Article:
CPUs almost never fail. Out of all the components in a given PC, the CPU has historically been one of the least likely to suffer a failure. This has not yet changed — but there’s troubling evidence suggesting that as process nodes shrink, reliability is becoming tougher for AMD and Intel to guarantee.
Google researchers have published a paper describing what they call “mercurial” cores. Mercurial cores are cores that are subject to what Google calls “corrupt execution errors,” or CEEs. One critical component of CEEs is that they are silent.
We expect CPUs to fail in some noticeable way when they miscalculate a value, whether that results in an OS reboot, application crash, error message, or garbled output. That does not happen in these cases. CEEs are symptoms of what Google calls “silent data corruption,” or the ability for data to become corrupted when written, read, or at rest without the corruption being immediately detected.
This work is still in the early stages and the authors stress that there is much they do not know. What they’ve done is built a model for what a CEE failure generally looks like:
Failures appear to be non-deterministic and they appear at variable rates. Faulty cores fail repeatedly and intermittently. The problem tends to worsen over time. They write:
We have some evidence that aging is a factor. In a multicore processor, typically just one core fails, often consistently. CEEs appear to be an industry-wide problem, not specific to any vendor, but the rate is not uniform across CPU products.
Corruption rates are said to differ by “many orders of magnitude” across defective cores. Workload type, frequency, voltage, and temperature can all impact whether a core throws a CEE. The authors observed failure rates “on the order of a few mercurial cores per several thousand machines.” Keep in mind, a machine likely has somewhere between eight and 64 CPU cores, depending on how old it is.
Google has evidence of mercurial cores violating lock semantics; corrupting data during load, store, and vector operations; corrupting data during storage garbage collection; flipping the same bit position in multiple strings; and corrupting the kernel state. There’s one observed problem worth quoting directly:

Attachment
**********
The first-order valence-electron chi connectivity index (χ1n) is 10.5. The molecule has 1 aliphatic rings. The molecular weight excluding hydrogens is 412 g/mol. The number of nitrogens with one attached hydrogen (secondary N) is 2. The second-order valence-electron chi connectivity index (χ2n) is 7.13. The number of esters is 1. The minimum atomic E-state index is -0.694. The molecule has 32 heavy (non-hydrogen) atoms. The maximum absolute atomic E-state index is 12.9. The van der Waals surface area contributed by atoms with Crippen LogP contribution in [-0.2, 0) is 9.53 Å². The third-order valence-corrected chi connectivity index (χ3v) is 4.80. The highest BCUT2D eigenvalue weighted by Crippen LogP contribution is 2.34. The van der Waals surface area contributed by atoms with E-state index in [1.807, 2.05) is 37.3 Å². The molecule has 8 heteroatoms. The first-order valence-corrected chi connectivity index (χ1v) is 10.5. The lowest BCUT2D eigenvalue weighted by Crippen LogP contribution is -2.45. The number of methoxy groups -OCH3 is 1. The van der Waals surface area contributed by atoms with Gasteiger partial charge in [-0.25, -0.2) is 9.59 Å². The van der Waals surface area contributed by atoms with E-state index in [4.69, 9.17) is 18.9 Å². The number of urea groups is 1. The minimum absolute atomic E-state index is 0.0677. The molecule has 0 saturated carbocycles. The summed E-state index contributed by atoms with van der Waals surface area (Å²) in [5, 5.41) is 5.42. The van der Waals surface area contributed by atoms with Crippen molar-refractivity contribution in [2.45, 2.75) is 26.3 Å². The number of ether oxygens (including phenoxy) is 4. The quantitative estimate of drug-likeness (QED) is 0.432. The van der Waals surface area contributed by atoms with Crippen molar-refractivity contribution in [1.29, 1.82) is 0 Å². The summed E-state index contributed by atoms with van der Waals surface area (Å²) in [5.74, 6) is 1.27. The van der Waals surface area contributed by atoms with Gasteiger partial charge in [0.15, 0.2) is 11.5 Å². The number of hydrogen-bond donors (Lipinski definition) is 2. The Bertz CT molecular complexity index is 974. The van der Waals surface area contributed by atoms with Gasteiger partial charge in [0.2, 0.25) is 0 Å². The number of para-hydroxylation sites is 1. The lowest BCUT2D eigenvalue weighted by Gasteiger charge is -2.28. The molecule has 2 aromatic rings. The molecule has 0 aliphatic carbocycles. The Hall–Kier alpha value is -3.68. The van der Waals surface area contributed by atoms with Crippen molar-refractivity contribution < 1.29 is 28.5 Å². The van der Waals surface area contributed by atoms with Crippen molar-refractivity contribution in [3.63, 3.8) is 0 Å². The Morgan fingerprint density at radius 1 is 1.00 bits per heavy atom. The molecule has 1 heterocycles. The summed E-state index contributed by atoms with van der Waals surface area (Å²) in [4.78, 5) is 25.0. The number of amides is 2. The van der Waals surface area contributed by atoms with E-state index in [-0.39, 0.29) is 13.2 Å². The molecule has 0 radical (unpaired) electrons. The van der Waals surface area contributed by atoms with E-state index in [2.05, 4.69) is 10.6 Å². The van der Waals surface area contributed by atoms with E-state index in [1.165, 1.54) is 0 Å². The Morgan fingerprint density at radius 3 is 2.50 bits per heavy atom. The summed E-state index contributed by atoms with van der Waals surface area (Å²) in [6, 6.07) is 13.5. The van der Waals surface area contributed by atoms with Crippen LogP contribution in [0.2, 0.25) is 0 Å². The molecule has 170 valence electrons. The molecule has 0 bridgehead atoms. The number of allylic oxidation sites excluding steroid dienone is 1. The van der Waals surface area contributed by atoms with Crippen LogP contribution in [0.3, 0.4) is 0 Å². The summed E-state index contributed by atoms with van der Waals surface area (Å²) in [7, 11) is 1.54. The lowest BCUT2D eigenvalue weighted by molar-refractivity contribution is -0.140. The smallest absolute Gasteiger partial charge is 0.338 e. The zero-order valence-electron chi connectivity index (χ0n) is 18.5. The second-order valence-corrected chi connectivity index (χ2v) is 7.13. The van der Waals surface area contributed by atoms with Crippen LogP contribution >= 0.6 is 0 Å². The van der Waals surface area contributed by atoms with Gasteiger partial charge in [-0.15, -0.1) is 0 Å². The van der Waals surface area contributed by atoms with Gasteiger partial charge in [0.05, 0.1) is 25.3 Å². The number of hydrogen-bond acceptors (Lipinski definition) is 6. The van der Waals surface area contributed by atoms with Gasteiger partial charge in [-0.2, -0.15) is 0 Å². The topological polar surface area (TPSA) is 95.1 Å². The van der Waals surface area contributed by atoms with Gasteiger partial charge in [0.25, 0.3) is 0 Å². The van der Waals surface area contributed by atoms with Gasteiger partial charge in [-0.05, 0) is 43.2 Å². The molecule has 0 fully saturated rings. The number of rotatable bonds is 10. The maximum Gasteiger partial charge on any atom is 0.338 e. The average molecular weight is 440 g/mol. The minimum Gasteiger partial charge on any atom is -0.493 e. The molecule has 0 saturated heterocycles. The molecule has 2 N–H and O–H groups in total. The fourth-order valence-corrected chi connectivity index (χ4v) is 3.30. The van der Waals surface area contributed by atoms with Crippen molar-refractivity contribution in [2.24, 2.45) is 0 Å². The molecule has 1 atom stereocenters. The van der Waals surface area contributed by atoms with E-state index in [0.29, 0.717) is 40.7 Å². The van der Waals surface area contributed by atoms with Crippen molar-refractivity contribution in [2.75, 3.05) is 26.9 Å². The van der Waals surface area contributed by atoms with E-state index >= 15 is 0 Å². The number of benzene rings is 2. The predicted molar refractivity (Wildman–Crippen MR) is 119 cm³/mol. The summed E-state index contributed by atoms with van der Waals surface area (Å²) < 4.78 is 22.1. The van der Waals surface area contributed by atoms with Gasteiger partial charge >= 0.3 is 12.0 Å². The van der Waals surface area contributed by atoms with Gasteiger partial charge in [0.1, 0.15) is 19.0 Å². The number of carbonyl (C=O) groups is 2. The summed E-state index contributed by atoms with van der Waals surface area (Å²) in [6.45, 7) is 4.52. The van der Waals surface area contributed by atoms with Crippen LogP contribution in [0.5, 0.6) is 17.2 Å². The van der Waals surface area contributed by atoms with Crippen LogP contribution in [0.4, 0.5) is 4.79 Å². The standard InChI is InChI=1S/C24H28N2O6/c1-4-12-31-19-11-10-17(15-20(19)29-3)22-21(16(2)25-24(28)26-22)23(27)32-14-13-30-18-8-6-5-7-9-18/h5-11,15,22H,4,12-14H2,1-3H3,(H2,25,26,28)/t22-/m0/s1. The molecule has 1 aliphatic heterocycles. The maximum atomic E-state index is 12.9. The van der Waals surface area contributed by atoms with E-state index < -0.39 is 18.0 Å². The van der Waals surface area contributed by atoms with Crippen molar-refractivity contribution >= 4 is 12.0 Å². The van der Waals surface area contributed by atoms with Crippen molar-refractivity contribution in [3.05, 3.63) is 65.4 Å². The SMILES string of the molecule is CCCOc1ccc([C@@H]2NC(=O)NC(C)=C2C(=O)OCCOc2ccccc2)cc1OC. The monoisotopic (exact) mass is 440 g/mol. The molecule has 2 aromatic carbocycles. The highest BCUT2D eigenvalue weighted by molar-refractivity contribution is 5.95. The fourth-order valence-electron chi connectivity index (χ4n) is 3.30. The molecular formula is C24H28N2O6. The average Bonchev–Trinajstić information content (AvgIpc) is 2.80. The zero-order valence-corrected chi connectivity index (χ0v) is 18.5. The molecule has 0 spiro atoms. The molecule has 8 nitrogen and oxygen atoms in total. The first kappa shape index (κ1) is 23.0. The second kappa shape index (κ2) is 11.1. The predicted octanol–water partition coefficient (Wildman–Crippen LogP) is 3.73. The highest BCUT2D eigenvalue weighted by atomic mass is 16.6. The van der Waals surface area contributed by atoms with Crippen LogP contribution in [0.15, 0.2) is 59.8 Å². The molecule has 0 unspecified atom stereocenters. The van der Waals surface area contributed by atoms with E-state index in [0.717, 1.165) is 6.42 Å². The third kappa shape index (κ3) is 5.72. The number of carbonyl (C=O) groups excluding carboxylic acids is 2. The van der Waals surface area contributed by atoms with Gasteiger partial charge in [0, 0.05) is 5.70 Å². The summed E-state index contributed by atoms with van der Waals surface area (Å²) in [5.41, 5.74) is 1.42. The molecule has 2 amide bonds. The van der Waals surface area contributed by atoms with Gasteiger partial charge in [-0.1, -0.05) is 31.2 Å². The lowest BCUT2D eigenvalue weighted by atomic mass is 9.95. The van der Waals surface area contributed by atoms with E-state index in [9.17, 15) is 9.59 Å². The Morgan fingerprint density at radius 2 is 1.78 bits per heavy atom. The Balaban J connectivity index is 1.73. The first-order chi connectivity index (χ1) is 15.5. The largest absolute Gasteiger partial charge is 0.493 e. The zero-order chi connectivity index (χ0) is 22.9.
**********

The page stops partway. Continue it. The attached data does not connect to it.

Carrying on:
A deterministic AES mis-computation, which was “self inverting”: encrypting and decrypting on the same core yielded the identity function, but decryption elsewhere yielded gibberish.
The idea of generating code that can only be decrypted by one CPU on Earth is fascinating from a security standpoint and terrifying from an operational one. Google does not disclose how it became aware of this problem, but an issue like this would certainly provoke a detailed analysis of the underlying cause.
Google is still gathering data on this problem. The company does not believe it has necessarily detected every kind of CEE or identified the traits that make a particular chip more likely to develop one in the future. There are several references in the text to the idea that this problem can be triggered when application optimization causes new instructions to be used more frequently.
Google does not state if optimizing for SIMD instruction sets like AVX-512 or AVX2 has been identified as a cause of these problems, or if it was referring to other instructions. But it does confirm that code changes that emphasize different instructions can trigger a problem where one was not previously known to exist.
We Were Warned This Would Happen
This is not a particularly surprising development. The more transistors packed on to a chip, the greater the chance some of those transistors are defective in some way. Modern chip architects duplicate some features with a design, under the assumption that some transistors won’t work properly. This consumes very little additional die space and increases yield.
The idea that CPUs would become less reliable as transistor density increased is a topic people like Bob Colwell, the lead designer on Intel’s 1995 Pentium Pro, were talking about 20 years ago. This is the first report I’ve ever seen in that time suggesting that CPUs from both AMD and Intel could now suffer from various silent errors that may otherwise go undetected in the moment and that the problem is industry-wide.
This incident has some similarities to the old Pentium FDIV bug, but only nominally. The FDIV flaw was silent in most cases, but the issue affected every Pentium Intel had built, and it affected them immediately. According to Google, some chips don’t show evidence of flaws until they’re at a certain age. Google is actively working on writing software to detect CEEs and it calls on both Intel and AMD to test CPUs more effectively before shipping them.
Credit: Laura Ockel/ Unsplash, PCMag
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